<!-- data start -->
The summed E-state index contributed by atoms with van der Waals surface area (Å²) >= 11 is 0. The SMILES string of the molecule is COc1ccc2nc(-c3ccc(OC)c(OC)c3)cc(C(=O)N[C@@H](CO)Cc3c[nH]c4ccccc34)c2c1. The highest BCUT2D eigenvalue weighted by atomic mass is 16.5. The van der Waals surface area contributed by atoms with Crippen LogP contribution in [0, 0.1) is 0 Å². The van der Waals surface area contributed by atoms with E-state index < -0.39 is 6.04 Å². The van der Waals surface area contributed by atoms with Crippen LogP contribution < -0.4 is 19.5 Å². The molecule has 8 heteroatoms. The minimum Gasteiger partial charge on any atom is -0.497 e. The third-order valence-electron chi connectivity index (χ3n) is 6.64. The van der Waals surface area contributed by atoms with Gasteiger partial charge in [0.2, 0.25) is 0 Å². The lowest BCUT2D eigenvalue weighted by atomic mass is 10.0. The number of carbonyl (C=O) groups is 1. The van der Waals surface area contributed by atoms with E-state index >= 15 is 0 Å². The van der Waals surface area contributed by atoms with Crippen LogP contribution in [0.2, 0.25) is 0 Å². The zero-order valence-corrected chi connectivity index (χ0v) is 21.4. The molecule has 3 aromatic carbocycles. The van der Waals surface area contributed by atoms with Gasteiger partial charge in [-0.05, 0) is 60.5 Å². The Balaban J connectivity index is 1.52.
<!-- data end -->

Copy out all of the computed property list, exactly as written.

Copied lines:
The summed E-state index contributed by atoms with van der Waals surface area (Å²) >= 11 is 0. The SMILES string of the molecule is COc1ccc2nc(-c3ccc(OC)c(OC)c3)cc(C(=O)N[C@@H](CO)Cc3c[nH]c4ccccc34)c2c1. The highest BCUT2D eigenvalue weighted by atomic mass is 16.5. The van der Waals surface area contributed by atoms with Crippen LogP contribution in [0, 0.1) is 0 Å². The van der Waals surface area contributed by atoms with E-state index < -0.39 is 6.04 Å². The van der Waals surface area contributed by atoms with Crippen LogP contribution < -0.4 is 19.5 Å². The molecule has 8 heteroatoms. The minimum Gasteiger partial charge on any atom is -0.497 e. The third-order valence-electron chi connectivity index (χ3n) is 6.64. The van der Waals surface area contributed by atoms with Gasteiger partial charge in [0.2, 0.25) is 0 Å². The lowest BCUT2D eigenvalue weighted by atomic mass is 10.0. The number of carbonyl (C=O) groups is 1. The van der Waals surface area contributed by atoms with E-state index >= 15 is 0 Å². The van der Waals surface area contributed by atoms with Crippen LogP contribution in [0.2, 0.25) is 0 Å². The zero-order valence-corrected chi connectivity index (χ0v) is 21.4. The molecule has 3 aromatic carbocycles. The van der Waals surface area contributed by atoms with Gasteiger partial charge in [-0.05, 0) is 60.5 Å². The Balaban J connectivity index is 1.52.